America’s backbone: Hispanic influence runs deep

Melissa Sagaseta, Reporter, Photographer

PoemMelissa Sagaseta
America serves as the melting pot of varying traditions, cultures, and ethnicities and blossoms in population growth. The culture brought over from varying Latino countries make America its unique melding of culture. Hispanics transform political campaigns while comprising the major swing vote demographic, while Dreamers (those influencing the Dream Act) change the the U.S. economy and shift it into the next phase of the Hispanic workforce.     

Today, roughly 54 million Hispanics and Latinos make up the most diverse ethnic group in the U.S, a 48% increase from 2000 according to the Pew Research Center. Currently, 853, 689 live in the state of Georgia. With these statistics, the U.S  rearranged every crack and corner of its foundation. The results? Phenomenal.

“We have revolutionized in everything. Every time there is more Hispanics in Politics. They influence in the clothing style, in the food, in the form of celebration,” Spanish teacher Jackelim Rodriguez said.

Acculturation is the process of cultural and psychological change that results from meeting of cultures. With an abundance of Hispanics born in America, lifestyles collide resulting in the creation of a new way of life. In fact, many products and food that people utilize and indulge every day mixes Hispanic and American cultures.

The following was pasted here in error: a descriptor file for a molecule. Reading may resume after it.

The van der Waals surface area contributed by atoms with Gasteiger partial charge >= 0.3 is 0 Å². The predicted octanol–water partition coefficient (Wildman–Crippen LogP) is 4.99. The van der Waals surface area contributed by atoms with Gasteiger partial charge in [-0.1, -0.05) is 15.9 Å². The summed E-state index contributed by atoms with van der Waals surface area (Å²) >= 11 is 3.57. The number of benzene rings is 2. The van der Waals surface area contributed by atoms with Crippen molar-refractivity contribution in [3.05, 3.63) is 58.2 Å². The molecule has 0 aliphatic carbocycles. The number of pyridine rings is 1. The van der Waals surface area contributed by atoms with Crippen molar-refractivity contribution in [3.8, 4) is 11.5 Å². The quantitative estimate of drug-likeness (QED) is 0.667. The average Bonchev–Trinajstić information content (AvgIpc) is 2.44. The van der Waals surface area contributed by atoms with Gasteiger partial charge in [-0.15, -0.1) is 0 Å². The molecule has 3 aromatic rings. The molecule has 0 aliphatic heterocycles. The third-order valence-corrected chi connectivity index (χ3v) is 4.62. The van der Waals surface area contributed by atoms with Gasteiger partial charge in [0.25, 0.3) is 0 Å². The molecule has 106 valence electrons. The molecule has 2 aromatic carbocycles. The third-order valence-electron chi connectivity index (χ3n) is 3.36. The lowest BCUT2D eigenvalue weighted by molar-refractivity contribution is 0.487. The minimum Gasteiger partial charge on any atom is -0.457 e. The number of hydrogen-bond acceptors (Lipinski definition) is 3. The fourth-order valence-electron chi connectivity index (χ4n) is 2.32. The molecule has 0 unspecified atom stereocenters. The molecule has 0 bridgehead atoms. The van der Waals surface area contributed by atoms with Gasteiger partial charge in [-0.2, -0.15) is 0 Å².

Image 1Courtesy of Reuters
Research from Conill states that 84% of non-Hispanics consider food as placing the most impact in America. Places like Taco Bell to the most supreme restaurants like Gun Show in Atlanta all contain their hispanic flavor.   

“Hispanics created a whole new style and created new standards for certain kinds of foods. They also made a lot of foods known to Americans,” junior Colin Simington said.

Restaurants do not persist as the only place where someone can find Hispanic culture embedded in. Supermarkets such as Publix and Walmart now have an aisle dedicated to Ethnic foods. Upon glancing through the shelves, someone can find Goya products, a company specializing in Mexican and Spanish food, and Old Del Paso owned by General Mills. Outside of the ethnic aisle, one can still find traces of Hispanic influence. For example, the company Lays has incorporated a vast variety of flavors into their chips such as Pico de Gallo and Mango Salsa.   

Goya products, a company specializing in Spanish and Mexican products, line the shelves of a Publix.
Melissa Sagaseta
Goya products, a company specializing in Spanish and Mexican products, line the shelves of a Publix.

Hispanic cultural influence goes beyond the kitchen as well. Artists such as Jennifer Lopez, Ricky Martin, and Shakira impact popular culture. They contribute to one of the most memorable music, innovative styles, and influential sounds in American culture.  Mixing Spanish and English into their music, Hispanic artists expose the audience to a variety of different styles new to many non-Hispanics.

Listen to a playlist on Spotify of music like this here.